In the meantime, I’m going to go right on teaching. I’m less concerned about ratifying the dishonesty of the politicians who pretend that services don’t have to be paid for than I would be about committing my own dishonesty by assigning the same course credit for a course that has been hollowed out.

And I’m also going to try, once again, to get my colleagues organized to point out to the legislators, the governor, and the voters why wrecking the finest public university system in the world is a rotten idea. (See sample below.) The best way to deal with the budget crunch is to make sure that it’s temporary.

The Hon Karen Bass


California State Assembly

Madam Speaker:

The people of California own the finest public university system in the world.

The UC system, which spends only 3% of the state’s budget, has long served as a major engine of California’s economic growth. Not only does it turn out the well-educated and innovative workforce that makes California attractive to high-wage industries and generate the new knowledge on which those industries thrive, it also attracts billions of dollars a year in research funds from the Federal government, foundations, and companies. Most of all, the University has held out the promise of an excellent higher education for any student who can do the work, regardless of family income.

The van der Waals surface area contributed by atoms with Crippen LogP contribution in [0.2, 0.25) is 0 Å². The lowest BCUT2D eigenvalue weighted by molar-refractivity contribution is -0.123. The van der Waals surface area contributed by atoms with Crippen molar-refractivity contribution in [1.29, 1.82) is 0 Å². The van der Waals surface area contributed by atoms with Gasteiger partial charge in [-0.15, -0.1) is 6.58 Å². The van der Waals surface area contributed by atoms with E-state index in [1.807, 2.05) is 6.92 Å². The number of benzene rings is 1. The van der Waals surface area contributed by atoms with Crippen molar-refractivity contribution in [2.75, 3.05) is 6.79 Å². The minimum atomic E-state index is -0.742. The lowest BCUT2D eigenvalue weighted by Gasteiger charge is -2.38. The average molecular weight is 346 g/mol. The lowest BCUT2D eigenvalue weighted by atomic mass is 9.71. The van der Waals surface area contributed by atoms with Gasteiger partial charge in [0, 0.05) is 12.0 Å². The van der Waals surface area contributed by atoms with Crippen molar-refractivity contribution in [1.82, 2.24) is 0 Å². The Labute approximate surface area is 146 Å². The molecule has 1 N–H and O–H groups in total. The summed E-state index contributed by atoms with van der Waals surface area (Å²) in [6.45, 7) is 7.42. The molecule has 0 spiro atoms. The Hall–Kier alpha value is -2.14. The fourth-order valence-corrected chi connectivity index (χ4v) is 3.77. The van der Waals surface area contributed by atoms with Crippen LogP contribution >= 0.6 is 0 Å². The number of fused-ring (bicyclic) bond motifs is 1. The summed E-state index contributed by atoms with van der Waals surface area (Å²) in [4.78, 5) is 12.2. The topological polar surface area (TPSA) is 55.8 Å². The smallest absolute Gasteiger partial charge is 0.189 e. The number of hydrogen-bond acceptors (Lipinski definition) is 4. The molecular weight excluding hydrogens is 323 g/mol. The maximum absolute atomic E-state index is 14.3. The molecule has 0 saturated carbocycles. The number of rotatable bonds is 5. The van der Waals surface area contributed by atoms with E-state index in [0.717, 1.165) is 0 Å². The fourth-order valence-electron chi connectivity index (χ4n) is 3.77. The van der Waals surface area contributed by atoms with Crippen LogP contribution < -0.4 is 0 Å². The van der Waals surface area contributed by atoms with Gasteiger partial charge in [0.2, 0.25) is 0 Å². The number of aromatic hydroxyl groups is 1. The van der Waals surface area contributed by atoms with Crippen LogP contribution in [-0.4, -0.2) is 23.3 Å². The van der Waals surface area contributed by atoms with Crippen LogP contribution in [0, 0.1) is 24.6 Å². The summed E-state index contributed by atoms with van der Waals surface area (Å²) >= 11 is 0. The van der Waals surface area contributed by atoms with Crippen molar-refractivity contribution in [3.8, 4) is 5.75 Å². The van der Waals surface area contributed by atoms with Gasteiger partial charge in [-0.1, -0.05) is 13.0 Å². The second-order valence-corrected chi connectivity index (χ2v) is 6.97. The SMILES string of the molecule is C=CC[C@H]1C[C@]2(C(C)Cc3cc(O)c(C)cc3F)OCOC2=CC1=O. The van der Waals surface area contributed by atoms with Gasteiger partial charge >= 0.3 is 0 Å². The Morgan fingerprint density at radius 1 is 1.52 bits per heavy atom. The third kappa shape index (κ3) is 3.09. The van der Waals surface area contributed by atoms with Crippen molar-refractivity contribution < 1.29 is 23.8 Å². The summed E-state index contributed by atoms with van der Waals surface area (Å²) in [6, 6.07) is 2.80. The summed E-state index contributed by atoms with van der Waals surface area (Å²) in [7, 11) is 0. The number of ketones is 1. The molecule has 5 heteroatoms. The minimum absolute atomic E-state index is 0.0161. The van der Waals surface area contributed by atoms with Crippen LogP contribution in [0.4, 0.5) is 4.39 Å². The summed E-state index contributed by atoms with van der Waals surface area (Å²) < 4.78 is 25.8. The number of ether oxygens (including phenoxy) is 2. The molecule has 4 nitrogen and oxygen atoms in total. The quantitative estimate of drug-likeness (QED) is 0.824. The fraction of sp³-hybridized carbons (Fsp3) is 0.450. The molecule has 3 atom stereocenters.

All of that is now in grave peril. To save half a percent of the state’s budget, the Governor proposes to take a wrecking-ball to the University. The proposed cuts would lead to a hemorrhage of talent from the ranks of faculty and graduate students, and the combination of tuition increases and the end of the Cal Grants would slam the door of opportunity in the face of bright students from working-class families.